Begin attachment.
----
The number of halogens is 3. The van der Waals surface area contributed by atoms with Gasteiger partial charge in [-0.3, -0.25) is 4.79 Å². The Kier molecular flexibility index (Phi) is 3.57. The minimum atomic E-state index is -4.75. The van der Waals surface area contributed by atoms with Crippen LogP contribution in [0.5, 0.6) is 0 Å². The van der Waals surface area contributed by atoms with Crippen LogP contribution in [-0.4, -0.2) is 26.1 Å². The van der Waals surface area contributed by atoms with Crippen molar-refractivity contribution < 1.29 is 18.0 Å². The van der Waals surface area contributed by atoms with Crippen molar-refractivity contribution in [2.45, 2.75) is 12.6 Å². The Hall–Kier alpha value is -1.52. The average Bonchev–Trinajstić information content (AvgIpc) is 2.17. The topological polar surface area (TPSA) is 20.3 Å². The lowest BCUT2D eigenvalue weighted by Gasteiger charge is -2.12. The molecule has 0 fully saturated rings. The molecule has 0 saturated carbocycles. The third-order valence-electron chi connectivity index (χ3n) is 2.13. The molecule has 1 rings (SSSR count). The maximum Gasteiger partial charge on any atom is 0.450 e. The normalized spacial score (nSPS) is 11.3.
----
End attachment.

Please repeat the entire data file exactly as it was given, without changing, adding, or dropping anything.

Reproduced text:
The number of halogens is 3. The van der Waals surface area contributed by atoms with Gasteiger partial charge in [-0.3, -0.25) is 4.79 Å². The Kier molecular flexibility index (Phi) is 3.57. The minimum atomic E-state index is -4.75. The van der Waals surface area contributed by atoms with Crippen LogP contribution in [0.5, 0.6) is 0 Å². The van der Waals surface area contributed by atoms with Crippen LogP contribution in [-0.4, -0.2) is 26.1 Å². The van der Waals surface area contributed by atoms with Crippen molar-refractivity contribution < 1.29 is 18.0 Å². The van der Waals surface area contributed by atoms with Crippen molar-refractivity contribution in [2.45, 2.75) is 12.6 Å². The Hall–Kier alpha value is -1.52. The average Bonchev–Trinajstić information content (AvgIpc) is 2.17. The topological polar surface area (TPSA) is 20.3 Å². The lowest BCUT2D eigenvalue weighted by Gasteiger charge is -2.12. The molecule has 0 fully saturated rings. The molecule has 0 saturated carbocycles. The third-order valence-electron chi connectivity index (χ3n) is 2.13. The molecule has 1 rings (SSSR count). The maximum Gasteiger partial charge on any atom is 0.450 e. The normalized spacial score (nSPS) is 11.3.